Conclusions

Continuous peripheral nerve blocks provide excellent pain relief following surgery, decreasing opioid consumption and improving patient quality of life [1]. This case-control series suggests that, for infraclavicular and popliteal sciatic catheters, intermittent boluses may provide similar analgesia with a decreased rate of local anesthetic consumption compared with continuous infusions following wrist and ankle surgeries, respectively. Thus, nerve blocks utilizing intermittent boluses may provide a longer duration of analgesia following these surgeries. Further investigation in the form of randomized, controlled trials is indicated.

References

1. Ilfeld BM: Continuous peripheral nerve blocks. An update of the published evidence and comparison with novel, alternative analgesic modalities: Anesth Analg, 2017; 124; 308-35

2. Taboada M, Rodríguez J, Bermudez M: A “new” automated bolus technique for continuous popliteal block: A prospective, randomized comparison with a continuous infusion technique: Anesth Analg, 2008; 107(4); 1433-37

3. Taboada M, Rodríguez J, Bermudez M: Comparison of continuous infusion versus automated bolus for postoperative patient-controlled analgesia with popliteal sciatic nerve catheters: Anesthesiology, 2009; 110; 150-54

4. Ilfeld BM, Morey TE, Enneking FK: Infraclavicular perineural local anesthetic infusion: A comparison of three dosing regimens for postoperative analgesia: Anesthesiology, 2004; 100(2); 395-402

5. Ilfeld BM, Thannikary LJ, Morey TE: Popliteal sciatic perineural local anesthetic infusion: A comparison of three dosing regimens for postoperative analgesia: Anesthesiology, 2004; 101(4); 970-77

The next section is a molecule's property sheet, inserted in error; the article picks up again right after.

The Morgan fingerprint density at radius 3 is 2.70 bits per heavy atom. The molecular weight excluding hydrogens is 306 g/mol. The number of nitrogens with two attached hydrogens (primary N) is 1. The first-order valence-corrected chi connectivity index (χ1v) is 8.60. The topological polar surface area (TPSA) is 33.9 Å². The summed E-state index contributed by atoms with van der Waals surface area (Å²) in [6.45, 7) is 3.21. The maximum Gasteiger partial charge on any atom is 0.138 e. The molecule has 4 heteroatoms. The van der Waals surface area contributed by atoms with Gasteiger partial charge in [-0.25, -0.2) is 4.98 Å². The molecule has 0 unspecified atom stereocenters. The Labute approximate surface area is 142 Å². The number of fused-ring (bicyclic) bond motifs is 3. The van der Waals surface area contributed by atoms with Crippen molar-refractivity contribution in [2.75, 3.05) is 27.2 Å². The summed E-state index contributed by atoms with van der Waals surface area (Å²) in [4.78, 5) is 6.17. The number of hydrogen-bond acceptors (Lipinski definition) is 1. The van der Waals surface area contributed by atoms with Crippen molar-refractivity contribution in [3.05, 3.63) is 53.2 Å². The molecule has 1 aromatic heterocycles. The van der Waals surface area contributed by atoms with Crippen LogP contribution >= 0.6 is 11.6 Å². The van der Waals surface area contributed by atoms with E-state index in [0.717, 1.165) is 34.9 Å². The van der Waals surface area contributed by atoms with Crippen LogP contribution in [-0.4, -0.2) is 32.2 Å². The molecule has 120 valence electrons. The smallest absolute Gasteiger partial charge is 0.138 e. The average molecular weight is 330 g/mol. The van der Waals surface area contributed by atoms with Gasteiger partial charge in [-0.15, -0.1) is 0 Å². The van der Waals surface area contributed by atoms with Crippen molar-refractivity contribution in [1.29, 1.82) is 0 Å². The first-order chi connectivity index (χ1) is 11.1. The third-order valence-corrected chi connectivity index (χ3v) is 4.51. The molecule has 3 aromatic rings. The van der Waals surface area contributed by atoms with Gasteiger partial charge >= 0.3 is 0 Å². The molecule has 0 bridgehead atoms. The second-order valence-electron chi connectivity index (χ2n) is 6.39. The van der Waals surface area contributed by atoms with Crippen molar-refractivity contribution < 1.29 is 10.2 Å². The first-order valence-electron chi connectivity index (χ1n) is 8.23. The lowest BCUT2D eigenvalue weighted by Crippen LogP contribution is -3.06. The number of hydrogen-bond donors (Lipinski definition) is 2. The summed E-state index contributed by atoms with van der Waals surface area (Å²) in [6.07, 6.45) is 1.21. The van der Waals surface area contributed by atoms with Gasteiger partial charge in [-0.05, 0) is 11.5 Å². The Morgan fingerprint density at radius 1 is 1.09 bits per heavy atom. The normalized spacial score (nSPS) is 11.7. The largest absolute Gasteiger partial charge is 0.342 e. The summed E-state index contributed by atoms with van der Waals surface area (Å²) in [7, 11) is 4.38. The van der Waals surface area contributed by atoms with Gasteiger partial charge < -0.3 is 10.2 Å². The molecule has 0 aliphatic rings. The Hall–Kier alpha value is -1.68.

6. Ilfeld BM, Gabriel RA: Basal infusion versus intermittent boluses for perineural catheter: Should we take the “continuous” out of “continuous peripheral nerve blocks”?: Reg Anesth Pain Med, 2019; 44(3); 285-86

7. Mariano ER, Sandhu NS, Loland VJ: A randomized comparison of infraclavicular and supraclavicular continuous peripheral nerve blocks for postoperative analgesia: Reg Anesth Pain Med, 2011; 36(1); 26-31

8. Finneran JJ, Swisher MW, Gabriel RA: Suture-method versus through-the-needle catheters for continuous popliteal-sciatic nerve blocks: A randomized clinical trial: Anesthesiology, 2020; 132(4); 854-56

9. Hamdani M, Chassot O, Fournier R: Ultrasound-guided continuous interscalene block: The influence of local anesthetic background delivery method on postoperative analgesia after shoulder surgery, a randomized trial: Reg Anesth Pain Med, 2014; 39(5); 387-93

10. Oxlund J, Clausen AH, Venø S: a randomized trial of automated intermittent ropivacaine administration vs. continuous infusion in an interscalene catheter: Acta Anaesthesiol Scand, 2018; 62(1); 85-93

11. Kadam VR, Van Wijk RM, Moran JL: Continuous transversus abdominis plane block vs. intermittent bolus for analgesia after abdominal surgery: a randomized trial: J Pain Res, 2017; 10; 1705-12

12. Rasmussen SB, Saied NN, Bowens C: Duration of upper and lower extremity peripheral nerve blockade is prolonged with dexamethesone when added to ropivacaine: A retrospective database analysis: Pain Med, 2013; 14; 1239-47

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Medical Science Monitor eISSN: 1643-3750
Medical Science Monitor eISSN: 1643-3750